Not sure how or when my blogging and reading went off the rails, and I’ll probably keep apologizing and explaining it in dribs and drabs until I can build some momentum back up. There was a funny coincidence, however, the other day, one that seems worthy of a comeback post.
I was buying some books at my local library store and grabbed a nice (cheap) newer edition of John McPhee’s second book, The Headmaster. It was the perfect short sidetrack read, and just as I was finishing it I saw a short post over at one of the basketball sites where I spend too much time, a post about McPhee’s first book, his profile of Bill Bradley.
It made me think about McPhee and want to consider his work in a broader sense.
I had read The Headmaster before, I think, many years ago, along with most of McPhee’s other early and middle works. In many ways he’s an ideal writer for my tastes, primarily in his subject matter but also his graceful, eminently readable style. I suppose it could be dismissed as standard New Yorker style, but what he accomplished in these books is much harder than it looks, and navigating through the 60s and 70s with any sort of clarity and pose was hard enough. I would definitely be interested to see a truly knowledgable, deeply considered treatment of McPhee’s work, and the 50-year mark since his first publication is approaching–it’s not for another 5 or 6 years, but still: that’s a long time, and he had written a lot of good books. So I’ll have to look around for some writing about McPhee.
I find it extremely interesting to look at these early books now, with some perspective, as a way of starting out as a writer. He’s writing non-fiction, of course, a sort of higher journalism that crosses over from magazine writing into essays and biography. I come back to the idea that it’s harder than it looks, and that starts with the choice of subject matter for a young writer, which is what McPhee obviously was when he wrote these books. Coming out of Princeton in the early 60s had its own substantial cachet, of course, and the conflicts of the era were just starting to emerge. There’s something about recognizing an incandescent character like Bill Bradley as a writing subject when he’s in your midst, and then the execution presents all sorts of challenges as well. Then, as a ball player like Bradley or any number of writers can tell you, there’s the difficulty of being a sophomore, which is an interesting enough topic to consider all on its own. That gets me to the book at hand, The Headmaster, and Frank Boyden as a choice of subject matter.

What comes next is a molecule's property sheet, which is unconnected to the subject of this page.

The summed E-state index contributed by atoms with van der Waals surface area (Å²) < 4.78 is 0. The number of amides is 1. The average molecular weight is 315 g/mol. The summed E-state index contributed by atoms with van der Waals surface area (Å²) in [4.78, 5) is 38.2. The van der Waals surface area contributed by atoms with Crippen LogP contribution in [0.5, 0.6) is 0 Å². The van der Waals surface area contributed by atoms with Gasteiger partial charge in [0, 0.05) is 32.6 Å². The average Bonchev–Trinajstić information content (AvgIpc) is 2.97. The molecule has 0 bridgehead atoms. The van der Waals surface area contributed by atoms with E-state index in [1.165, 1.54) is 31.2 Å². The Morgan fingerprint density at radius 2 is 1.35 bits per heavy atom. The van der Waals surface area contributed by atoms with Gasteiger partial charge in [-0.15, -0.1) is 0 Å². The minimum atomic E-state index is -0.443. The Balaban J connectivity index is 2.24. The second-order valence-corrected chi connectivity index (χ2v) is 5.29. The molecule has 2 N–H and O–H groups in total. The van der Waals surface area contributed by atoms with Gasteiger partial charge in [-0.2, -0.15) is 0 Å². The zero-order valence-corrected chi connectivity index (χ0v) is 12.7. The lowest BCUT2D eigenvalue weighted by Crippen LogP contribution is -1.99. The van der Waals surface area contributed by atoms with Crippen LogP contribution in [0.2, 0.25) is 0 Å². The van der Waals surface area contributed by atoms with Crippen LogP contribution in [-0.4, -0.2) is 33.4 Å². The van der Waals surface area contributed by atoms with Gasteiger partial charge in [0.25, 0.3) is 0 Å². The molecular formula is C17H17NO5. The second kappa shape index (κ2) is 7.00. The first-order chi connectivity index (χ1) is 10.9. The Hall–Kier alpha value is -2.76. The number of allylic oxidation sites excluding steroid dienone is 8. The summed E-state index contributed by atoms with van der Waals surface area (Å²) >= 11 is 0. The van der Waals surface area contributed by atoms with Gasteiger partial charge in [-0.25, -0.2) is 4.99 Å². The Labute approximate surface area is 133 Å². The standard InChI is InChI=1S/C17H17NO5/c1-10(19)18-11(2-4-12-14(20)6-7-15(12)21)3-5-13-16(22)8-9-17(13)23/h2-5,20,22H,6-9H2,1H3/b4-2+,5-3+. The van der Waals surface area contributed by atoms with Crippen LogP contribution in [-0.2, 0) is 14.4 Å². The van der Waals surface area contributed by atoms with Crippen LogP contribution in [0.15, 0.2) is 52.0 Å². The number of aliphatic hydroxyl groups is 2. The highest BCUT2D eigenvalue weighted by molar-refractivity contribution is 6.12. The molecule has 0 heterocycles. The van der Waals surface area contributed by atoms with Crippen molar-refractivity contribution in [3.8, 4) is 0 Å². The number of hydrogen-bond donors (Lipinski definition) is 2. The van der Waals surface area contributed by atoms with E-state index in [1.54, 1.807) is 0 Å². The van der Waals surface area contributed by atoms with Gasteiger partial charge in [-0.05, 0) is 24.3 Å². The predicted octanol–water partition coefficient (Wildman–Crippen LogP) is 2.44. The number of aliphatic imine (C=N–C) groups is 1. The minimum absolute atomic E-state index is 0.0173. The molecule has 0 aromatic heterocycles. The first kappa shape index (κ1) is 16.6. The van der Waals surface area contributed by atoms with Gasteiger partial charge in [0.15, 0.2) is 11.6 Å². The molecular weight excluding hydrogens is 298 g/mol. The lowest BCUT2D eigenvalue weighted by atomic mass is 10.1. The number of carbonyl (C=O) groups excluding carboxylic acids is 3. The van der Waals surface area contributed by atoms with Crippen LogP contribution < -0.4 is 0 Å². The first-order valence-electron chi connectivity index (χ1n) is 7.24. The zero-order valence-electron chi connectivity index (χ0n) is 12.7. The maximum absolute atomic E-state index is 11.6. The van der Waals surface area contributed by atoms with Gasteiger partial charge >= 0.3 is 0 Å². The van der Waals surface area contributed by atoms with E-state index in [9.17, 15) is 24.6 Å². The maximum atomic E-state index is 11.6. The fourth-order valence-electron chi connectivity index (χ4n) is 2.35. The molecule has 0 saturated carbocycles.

It probably just boils down to “write what you know.” But McPhee’s early works still seems to be a perfect primer for the writing of “creative non-fiction,” and one way to build a writing “practice,” as we yoga enthusiasts like to say, and career. He writes about his own college years and ethos through Bradley, and then goes back as a working writer, to write about his prep school. How many thousands of writers have written or tried to write about the same subjects in autobiographical fiction? By using objectivity and fact and retainng all of the benefit of character in Bradley and Boyden, McPhee creates a foundation out of his subjects, with his style an overlay of simplicity. You could do a lot worse than assiging these two books and more in a creative non-fiction course, or for a young person to read them as a way to think about what to write.
For me, the way that they mark a way to write about both sports and life at the same time is also quite interesting. I feels a great natural affinity with McPhee, having come to writing and literature somehow through sports. It seems odd and convoluted, but it’s probably a more common precess than one would think. It’s a turn on the Hemingway and Fitzgerald model. McPhee actually lays out cerain elements of the process in The Headmaster. In writing about Boyden and Deerfield he’s creating a prism for viewing a common American adolescence. Boyden emerges as an original proponent of the conjunction of sports and learning. McPhee creates a quaint potrait of Boyden arriving at the school in the Pioneer Valley horse-and-buggy simplicity of the turn of the century, building the school up organically from the most meagre materials, all filtered through his own personality, and performing in a role as a player on the Academy’s sports teams all the way into the 30s.
One of my interests as a mid-life blogger is to note the passage of time by decades that seem to flow past more swiftly somehow. McPhee, writing 45 years ago but well within memory, himself writes about a living relic, an extraordinary man in his 80s who had spent over 60 years building an important academic institution. In doing so he had shaped a region, a state, and generations in his own way. Boyden was clearly shaken deeply by the death of at least one student in World War 1, and there must have been many more sad outcomes over the course of the century. I used to think about my own grandparents as young adolescents during WW1, and remember asking my grandmothers what it was like then and in the 20s and then raising kids druing the Depression. McPhee writes a book about an old man who obviously played an important role in shaping his own life, and he studies the web of years and influence, the growth and continuing life of a school. And through Boyden and telling his story in a straightforward, clean fashion, McPhee is able to reach into history, going deep into the past with a graceful, unmannered grasp. His process is a lot like the way that Bill Bradley played basketball, and that’s probably not an accident. Maybe Bill Bradley taught John McPhee some important writing lessions, ones that we can all study and appreciate.
I’m studying and thinking about books about schools and teachers these days–I probably should be working on a list and breaking it all down. The Headmaster is a very good one, and it was a satisfying, easy read. More McPhee, please.